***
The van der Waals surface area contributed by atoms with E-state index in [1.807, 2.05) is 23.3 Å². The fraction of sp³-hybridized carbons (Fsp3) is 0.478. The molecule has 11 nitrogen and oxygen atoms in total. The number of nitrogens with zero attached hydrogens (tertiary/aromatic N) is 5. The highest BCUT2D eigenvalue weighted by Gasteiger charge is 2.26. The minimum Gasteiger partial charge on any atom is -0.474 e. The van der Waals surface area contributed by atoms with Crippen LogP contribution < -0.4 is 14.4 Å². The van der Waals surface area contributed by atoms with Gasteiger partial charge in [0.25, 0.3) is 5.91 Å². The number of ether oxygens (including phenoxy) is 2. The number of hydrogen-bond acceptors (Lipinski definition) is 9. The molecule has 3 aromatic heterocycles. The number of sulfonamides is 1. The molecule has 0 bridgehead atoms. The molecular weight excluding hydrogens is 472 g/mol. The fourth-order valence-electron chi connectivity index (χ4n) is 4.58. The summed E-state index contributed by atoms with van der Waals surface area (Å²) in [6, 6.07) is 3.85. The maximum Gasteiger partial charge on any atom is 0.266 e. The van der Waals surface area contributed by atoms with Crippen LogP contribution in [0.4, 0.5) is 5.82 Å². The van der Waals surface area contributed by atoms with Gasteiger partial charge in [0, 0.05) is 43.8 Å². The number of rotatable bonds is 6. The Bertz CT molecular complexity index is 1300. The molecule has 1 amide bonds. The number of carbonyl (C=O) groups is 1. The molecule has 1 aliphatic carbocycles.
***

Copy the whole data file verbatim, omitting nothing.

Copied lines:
The van der Waals surface area contributed by atoms with E-state index in [1.807, 2.05) is 23.3 Å². The fraction of sp³-hybridized carbons (Fsp3) is 0.478. The molecule has 11 nitrogen and oxygen atoms in total. The number of nitrogens with zero attached hydrogens (tertiary/aromatic N) is 5. The highest BCUT2D eigenvalue weighted by Gasteiger charge is 2.26. The minimum Gasteiger partial charge on any atom is -0.474 e. The van der Waals surface area contributed by atoms with Crippen LogP contribution < -0.4 is 14.4 Å². The van der Waals surface area contributed by atoms with Gasteiger partial charge in [0.25, 0.3) is 5.91 Å². The number of ether oxygens (including phenoxy) is 2. The number of hydrogen-bond acceptors (Lipinski definition) is 9. The molecule has 3 aromatic heterocycles. The number of sulfonamides is 1. The molecule has 0 bridgehead atoms. The molecular weight excluding hydrogens is 472 g/mol. The fourth-order valence-electron chi connectivity index (χ4n) is 4.58. The summed E-state index contributed by atoms with van der Waals surface area (Å²) in [6, 6.07) is 3.85. The maximum Gasteiger partial charge on any atom is 0.266 e. The van der Waals surface area contributed by atoms with Crippen LogP contribution in [0.4, 0.5) is 5.82 Å². The van der Waals surface area contributed by atoms with Gasteiger partial charge in [0, 0.05) is 43.8 Å². The number of rotatable bonds is 6. The Bertz CT molecular complexity index is 1300. The molecule has 1 amide bonds. The number of carbonyl (C=O) groups is 1. The molecule has 1 aliphatic carbocycles.